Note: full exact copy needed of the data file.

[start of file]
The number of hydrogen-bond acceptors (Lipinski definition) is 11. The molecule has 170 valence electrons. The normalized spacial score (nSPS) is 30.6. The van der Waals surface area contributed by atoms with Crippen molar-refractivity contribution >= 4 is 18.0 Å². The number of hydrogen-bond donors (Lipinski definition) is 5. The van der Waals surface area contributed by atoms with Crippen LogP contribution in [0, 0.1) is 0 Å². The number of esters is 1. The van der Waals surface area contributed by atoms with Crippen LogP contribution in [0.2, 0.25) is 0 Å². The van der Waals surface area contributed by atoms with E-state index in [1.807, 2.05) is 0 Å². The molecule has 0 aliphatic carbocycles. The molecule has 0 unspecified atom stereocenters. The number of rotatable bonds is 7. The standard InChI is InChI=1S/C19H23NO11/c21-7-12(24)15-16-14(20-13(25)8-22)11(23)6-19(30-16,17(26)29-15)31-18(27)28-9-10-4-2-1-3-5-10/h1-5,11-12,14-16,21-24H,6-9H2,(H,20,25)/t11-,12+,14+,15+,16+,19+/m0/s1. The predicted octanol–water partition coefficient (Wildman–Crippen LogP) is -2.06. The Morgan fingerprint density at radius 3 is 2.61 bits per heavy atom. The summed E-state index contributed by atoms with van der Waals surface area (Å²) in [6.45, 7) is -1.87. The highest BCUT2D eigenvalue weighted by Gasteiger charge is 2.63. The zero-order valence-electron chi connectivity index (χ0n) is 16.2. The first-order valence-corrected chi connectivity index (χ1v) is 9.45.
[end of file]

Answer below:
The number of hydrogen-bond acceptors (Lipinski definition) is 11. The molecule has 170 valence electrons. The normalized spacial score (nSPS) is 30.6. The van der Waals surface area contributed by atoms with Crippen molar-refractivity contribution >= 4 is 18.0 Å². The number of hydrogen-bond donors (Lipinski definition) is 5. The van der Waals surface area contributed by atoms with Crippen LogP contribution in [0, 0.1) is 0 Å². The number of esters is 1. The van der Waals surface area contributed by atoms with Crippen LogP contribution in [0.2, 0.25) is 0 Å². The van der Waals surface area contributed by atoms with E-state index in [1.807, 2.05) is 0 Å². The molecule has 0 aliphatic carbocycles. The molecule has 0 unspecified atom stereocenters. The number of rotatable bonds is 7. The standard InChI is InChI=1S/C19H23NO11/c21-7-12(24)15-16-14(20-13(25)8-22)11(23)6-19(30-16,17(26)29-15)31-18(27)28-9-10-4-2-1-3-5-10/h1-5,11-12,14-16,21-24H,6-9H2,(H,20,25)/t11-,12+,14+,15+,16+,19+/m0/s1. The predicted octanol–water partition coefficient (Wildman–Crippen LogP) is -2.06. The Morgan fingerprint density at radius 3 is 2.61 bits per heavy atom. The summed E-state index contributed by atoms with van der Waals surface area (Å²) in [6.45, 7) is -1.87. The highest BCUT2D eigenvalue weighted by Gasteiger charge is 2.63. The zero-order valence-electron chi connectivity index (χ0n) is 16.2. The first-order valence-corrected chi connectivity index (χ1v) is 9.45.